From My Tuscan Window

Chapter 23
The Countess Matilda
(11th Century A.D.)

The year was 1067. The entire populace of Gioviano must have been terribly excited by the news that Countess Beatrice and her daughter Matilda would soon be passing along the Via Clodia. They were to travel from their castle in Canossa to the city of Lucca for the opening of the remodeled Cathedral of San Martino.

The Giovianini probably hung their brightest banners from the various towers in the castle as well as from the towers along the perimeter walls, which form the foundations of both of our homes, Capanna Susanna and Palazzo Margherita. Gioviano in those days must have looked like a miniature version of San Gimignano.

Dignitaries from afar would either be traveling in the company of Beatrice or would be passing below Gioviano with their various entourages. Included in the group was Robert, Duke of Normandy (brother of William the Conqueror) who came to seek the Pope’s approval of William’s victory at the Battle of Hastings in 1066.

Pope Alessandro II, was a very close friend of Beatrice, even before he had become Pope. Alessandro had been known as Bishop Anselmo of Lucca, and since he had such strong ties with Lucca, he bade the Papal Court to spend six months of the year in that city.

It was he, who promoted the cult of the Volto Santo throughout the Christian world, which resulted in Lucca becoming a highly important pilgrimage center. The magnetic draw of the Volto Santo would have, of course, intensified travel along the Via Clodia. Thus the comings and goings of Popes, Kings, Lords and Ladies would have become so commonplace that it seems inevitable that, in later years, the citizens of Gioviano would have would have looked down upon the passing throng while picking grapes, washing clothes or gathering chestnuts.

In later years and upon the death of her mother, Beatrice, Matilda found herself in possession of huge family territories including Lucca. Therefore, she also became the Countess of Gioviano and its surrounding territory. She was apparently especially fond of the Bagni di Lucca (thermal baths) and so, in 1101, she had the Ponte della Maddalena or “Devil’s Bridge” built at Borgo a Mozzano to make her passage from Lucca to the Bagni easier. She also built a villa just outside of Borgo, which incidentally has been restored and is now available for rent by visitors to the area.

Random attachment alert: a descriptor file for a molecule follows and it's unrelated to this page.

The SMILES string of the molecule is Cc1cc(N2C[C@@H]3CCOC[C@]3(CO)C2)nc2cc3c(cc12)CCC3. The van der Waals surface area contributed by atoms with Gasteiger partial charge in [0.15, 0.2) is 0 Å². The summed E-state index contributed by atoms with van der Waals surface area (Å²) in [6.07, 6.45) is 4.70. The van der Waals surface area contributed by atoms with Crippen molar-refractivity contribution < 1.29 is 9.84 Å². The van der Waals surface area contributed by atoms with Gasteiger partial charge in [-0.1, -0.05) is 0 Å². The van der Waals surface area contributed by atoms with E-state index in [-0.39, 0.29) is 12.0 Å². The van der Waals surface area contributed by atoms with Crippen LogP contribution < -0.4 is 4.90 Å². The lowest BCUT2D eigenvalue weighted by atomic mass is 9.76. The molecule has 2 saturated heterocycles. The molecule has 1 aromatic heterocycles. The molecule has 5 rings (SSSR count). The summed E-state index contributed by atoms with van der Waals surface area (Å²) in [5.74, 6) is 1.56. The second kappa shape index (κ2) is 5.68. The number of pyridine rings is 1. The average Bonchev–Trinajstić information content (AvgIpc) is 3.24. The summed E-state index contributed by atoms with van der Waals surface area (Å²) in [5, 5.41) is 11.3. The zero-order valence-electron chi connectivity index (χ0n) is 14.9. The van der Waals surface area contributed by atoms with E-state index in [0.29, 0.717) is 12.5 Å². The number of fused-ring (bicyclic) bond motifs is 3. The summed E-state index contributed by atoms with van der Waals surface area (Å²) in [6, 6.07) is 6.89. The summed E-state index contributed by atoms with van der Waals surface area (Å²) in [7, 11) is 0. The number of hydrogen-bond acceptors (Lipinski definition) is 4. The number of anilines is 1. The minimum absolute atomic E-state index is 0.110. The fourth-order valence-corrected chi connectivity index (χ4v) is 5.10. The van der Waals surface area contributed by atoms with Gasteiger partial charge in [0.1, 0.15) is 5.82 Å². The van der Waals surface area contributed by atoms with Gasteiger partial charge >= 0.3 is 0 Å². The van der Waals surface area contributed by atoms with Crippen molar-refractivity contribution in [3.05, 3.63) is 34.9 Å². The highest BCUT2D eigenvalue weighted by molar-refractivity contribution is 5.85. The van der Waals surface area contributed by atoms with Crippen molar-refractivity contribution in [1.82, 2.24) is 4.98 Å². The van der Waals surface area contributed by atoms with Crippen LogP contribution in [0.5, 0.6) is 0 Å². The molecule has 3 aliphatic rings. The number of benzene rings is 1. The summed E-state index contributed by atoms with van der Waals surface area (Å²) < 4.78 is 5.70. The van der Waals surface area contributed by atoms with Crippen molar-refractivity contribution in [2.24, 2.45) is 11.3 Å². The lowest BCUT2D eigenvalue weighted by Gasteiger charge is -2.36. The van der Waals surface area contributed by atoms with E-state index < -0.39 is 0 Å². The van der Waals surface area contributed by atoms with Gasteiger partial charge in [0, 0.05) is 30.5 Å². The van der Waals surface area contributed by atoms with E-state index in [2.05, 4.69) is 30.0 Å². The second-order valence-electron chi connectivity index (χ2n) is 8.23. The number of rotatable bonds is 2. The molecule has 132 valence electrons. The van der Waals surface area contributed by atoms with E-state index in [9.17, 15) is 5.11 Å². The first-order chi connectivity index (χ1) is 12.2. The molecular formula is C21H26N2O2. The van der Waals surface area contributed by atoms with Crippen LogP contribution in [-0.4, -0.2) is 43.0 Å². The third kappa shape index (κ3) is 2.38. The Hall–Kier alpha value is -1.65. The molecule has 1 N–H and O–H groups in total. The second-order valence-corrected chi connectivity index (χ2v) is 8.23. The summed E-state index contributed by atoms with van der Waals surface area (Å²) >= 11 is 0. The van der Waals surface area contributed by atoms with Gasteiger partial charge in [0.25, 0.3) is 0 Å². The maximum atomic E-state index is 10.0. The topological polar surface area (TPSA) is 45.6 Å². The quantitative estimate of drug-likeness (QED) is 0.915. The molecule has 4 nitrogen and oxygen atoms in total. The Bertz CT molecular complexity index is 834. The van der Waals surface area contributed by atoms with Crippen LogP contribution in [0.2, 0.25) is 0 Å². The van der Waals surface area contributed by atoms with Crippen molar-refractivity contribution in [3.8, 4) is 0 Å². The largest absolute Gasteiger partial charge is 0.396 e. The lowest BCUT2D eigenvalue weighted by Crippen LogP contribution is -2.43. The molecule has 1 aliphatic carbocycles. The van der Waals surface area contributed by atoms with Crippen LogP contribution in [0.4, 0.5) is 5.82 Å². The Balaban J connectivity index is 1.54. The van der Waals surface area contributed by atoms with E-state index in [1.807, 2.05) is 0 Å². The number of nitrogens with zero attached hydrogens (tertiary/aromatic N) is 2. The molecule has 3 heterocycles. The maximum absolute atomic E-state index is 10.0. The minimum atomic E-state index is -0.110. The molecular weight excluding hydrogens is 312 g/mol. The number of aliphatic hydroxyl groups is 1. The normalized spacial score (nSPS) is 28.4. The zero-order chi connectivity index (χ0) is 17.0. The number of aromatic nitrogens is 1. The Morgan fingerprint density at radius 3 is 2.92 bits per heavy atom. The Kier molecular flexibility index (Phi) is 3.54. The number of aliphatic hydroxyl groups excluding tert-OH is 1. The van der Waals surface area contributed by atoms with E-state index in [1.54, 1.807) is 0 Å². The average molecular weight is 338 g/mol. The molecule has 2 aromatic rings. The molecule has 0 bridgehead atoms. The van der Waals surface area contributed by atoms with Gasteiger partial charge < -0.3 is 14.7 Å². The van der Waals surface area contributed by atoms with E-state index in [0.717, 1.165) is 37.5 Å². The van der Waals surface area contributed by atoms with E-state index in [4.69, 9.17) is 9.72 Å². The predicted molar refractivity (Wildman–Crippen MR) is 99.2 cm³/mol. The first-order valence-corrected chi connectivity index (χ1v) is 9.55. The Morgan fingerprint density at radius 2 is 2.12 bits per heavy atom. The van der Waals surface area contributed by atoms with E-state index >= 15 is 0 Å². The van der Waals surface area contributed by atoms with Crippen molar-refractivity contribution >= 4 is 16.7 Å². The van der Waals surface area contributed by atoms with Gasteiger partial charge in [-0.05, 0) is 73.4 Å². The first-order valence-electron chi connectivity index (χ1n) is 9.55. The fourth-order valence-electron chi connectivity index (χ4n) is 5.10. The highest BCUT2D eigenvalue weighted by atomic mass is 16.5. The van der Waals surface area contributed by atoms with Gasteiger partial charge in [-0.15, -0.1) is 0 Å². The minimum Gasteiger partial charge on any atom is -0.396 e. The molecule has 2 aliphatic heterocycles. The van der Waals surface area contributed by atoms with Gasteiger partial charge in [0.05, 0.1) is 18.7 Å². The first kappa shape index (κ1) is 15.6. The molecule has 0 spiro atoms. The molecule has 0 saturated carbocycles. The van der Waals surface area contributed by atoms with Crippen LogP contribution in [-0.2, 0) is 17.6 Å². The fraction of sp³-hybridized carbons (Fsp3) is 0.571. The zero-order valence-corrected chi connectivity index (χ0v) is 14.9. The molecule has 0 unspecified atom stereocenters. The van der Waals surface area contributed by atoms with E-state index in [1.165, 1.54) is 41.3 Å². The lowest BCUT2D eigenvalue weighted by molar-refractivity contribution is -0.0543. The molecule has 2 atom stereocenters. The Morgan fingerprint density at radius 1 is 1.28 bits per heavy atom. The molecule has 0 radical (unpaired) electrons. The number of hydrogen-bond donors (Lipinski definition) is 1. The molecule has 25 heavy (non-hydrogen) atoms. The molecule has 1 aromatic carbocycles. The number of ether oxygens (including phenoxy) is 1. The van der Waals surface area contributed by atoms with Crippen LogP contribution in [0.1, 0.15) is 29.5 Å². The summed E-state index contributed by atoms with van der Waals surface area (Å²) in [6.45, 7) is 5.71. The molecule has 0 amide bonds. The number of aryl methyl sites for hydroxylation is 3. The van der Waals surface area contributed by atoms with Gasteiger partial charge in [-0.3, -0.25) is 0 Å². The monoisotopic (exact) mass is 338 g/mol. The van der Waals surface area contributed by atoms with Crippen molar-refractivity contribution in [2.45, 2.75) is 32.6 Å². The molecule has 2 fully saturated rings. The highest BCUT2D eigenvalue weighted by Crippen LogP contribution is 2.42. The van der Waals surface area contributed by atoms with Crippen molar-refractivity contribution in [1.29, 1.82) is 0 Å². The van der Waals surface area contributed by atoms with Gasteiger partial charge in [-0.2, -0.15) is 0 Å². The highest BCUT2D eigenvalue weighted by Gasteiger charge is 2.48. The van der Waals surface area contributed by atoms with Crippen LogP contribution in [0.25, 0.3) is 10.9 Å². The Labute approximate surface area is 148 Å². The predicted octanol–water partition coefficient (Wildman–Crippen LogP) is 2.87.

There were many conflicts during the period of Matilda’s reign of power. Henry IV was too young to rule after the death of his father, and so his mother, Anne of Poitiers, took charge of the affairs of state. In 1076, Henry had come of age and thus became The Holy Roman Emperor.

There had long been conflict between the Holy Roman Emperor and the Papacy. Matilda, who had always supported the Pope, wanted to see an end to the strife. She must have been one of the most powerful women in the history of Western Civilization, for she was able to persuade both the Pope and the Emperor to meet at her castle in Cannosa, which is a considerable distance north of Lucca.

Matilda’s desire was to bring peace to both the Holy Roman Empire and to the Papacy. The Pope had the upper hand since he was already in Matilda’s nice warm castle before the Emperor arrived. The Pope then played a game of freeze out with Henry. The Emperor was so cold after three days of waiting outside the castle to be allowed entry that he found himself kneeling before the Pope after being allowed entry.

I don’t think Henry was very happy about this treatment, and so in 1081 he gave Lucca many privileges that he hoped would break Matilda’s power over Lucca. The Lucchesi, with their newfound imperial concessions, changed their allegiance from the Pope to the Emperor and attempted to rid the city of Matilda’s rule.

Even her dear friend and ally, the Bishop of Lucca, had to flee to one of her houses in Mantua, yet Matilda held on. Finally, she was able to win the people back over to allegiance to the Papacy when Pope Urban II came to Lucca in 1094. The Pope came to the city to appeal to the people to join him in the First Crusade to the Holy Land.

By sending a contingency of soldiers to the Holy Land, Lucca was to gain huge fame and fortune, for when the soldiers returned they brought with them silk worms. These worms formed the basis of a silk empire that spread even to Gioviano where the Barsanti family raised the productive little beasts in a stone building on the outskirts of the village.

As Matilda had no heir, her death left a vacuum in the power equation. Thus, Lucca was in a position to become an independent city-state, which of course would affect the status of Gioviano as well.

Revised March 3, 2008
Copyright 2005-2006 George H. Russell
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